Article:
17 mln subsidy to develop electron microscopy in the Netherlands
The Netherlands Organisation for Scientific Research (NWO) has made a subsidy of 17 million euros available to further develop a Netherlands network for electron microscopy (NEMI). The network comprises five UMCs and eight universities, with Utrecht in the coordinating role. From Leiden, the Institute of Biology, with its NeCEN facility, and LUMC are involved in the network.
This subsidy will enable scientists to pool different electron microscopy techniques in order to learn more about the composition and coherence of the biological and material micro-world.
The Netherlands has a strong international position in electron microscopy (EM), a technique that allows researchers to look at the minutest building blocks of both humans and animals as materials. Electron microscopy makes it possible to literally image the basis of life and the atomic composition of materials. New technical developments mean that the potential of electron microscopy is becoming ever greater.
Judith Klumperman, Professor of Cell Biology and chair of NEMI, likes to compare electron microscopy with Google Earth: 'It's like flying across the earth and then zooming in on the table in your back garden. With EM, you can travel through the human body or a material and zoom in on particles less than a millionth of a millimetre in size. We can even use EM techniques to go a step further to find out who put the table in the garden, when and where. It can help us answer such questions as how long it has been there, and what kind of material it is made of. And even: what is going on with the particles in the single-cell algae that turn the table green in winter? EM methods can be applied in science to answer these kinds of questions at nano level. Thanks to EM, we will be able to learn more about the molecular mechanisms of diseases and we will then be in a position to develop smart and sustainable new materials.'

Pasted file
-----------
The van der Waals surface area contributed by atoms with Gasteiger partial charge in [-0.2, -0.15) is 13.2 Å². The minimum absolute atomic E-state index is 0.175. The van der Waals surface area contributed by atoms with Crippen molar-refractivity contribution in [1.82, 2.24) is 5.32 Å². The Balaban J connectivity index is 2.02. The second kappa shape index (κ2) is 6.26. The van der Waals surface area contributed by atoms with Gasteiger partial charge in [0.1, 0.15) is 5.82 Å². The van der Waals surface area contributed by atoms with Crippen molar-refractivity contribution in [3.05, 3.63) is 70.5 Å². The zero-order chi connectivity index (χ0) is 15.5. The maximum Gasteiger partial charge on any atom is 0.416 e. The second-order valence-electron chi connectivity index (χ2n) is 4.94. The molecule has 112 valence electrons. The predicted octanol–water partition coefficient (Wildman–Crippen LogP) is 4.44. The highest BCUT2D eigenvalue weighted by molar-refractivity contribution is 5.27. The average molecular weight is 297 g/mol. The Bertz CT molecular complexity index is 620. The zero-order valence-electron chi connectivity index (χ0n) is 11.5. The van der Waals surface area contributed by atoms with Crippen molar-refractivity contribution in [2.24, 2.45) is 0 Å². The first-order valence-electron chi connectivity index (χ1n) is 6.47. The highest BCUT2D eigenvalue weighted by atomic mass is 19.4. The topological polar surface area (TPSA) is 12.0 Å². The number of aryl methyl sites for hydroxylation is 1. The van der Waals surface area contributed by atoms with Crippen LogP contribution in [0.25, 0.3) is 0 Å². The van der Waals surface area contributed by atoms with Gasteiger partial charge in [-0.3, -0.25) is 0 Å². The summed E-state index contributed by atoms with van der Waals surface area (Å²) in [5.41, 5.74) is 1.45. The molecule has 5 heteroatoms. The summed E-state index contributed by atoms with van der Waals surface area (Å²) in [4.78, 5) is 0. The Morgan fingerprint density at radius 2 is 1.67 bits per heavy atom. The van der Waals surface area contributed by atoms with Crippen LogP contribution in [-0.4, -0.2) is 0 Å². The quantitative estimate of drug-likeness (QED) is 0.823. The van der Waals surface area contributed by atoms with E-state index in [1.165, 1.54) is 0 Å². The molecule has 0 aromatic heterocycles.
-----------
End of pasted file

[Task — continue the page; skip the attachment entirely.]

Ariane Briegel is Professor of Ultra-Structure Biology and is closely involved with NeCEN. ‘We will be able to use this NWO award to strengthen the position of NeCEN as the national centre for (cryo)electron microscopy. With this technique, biological samples can be frozen very rapidly, which generates a very precise 3D image of molecules in their natural state and environment. NeCEN is essential for many researchers, but the equipment is costly to maintain. We can use this subsidy to update the equipment and instruments so that it continues to be a cutting-edge facility for electron microscopy.' Briegel and her colleagues have also already been working to forge better links with other research groups in this field. Professor of Ultrastructural and Molecular Imaging Bram Koster adds: ‘We will also be renewing the facilities in the LUMC. We are going to improve the automation of this technique, which will allow us to make 3D images five times as fast.’
There is a range of possible EM techniques. All these will be pooled and exchanged in NEMI (the Netherlands Electron Microscopy Infrastructure) to produce an increasingly complete image of the structures and processes that form the basis of life. NEMI partners specialised in EM will be working on the further development of the expertise. By deciding together who has what expertise, it will be possible to target and procure the right EM equipment and to make sure it is used effectively. An electron microscope costs several million euros and the maintenance costs are extremely high, which means that these are important considerations. The NWO subsidy will be used to procure the most state-of-the-art EM equipment, develop the next generation of microscopes and facilitate the use of EM among a broad group of users.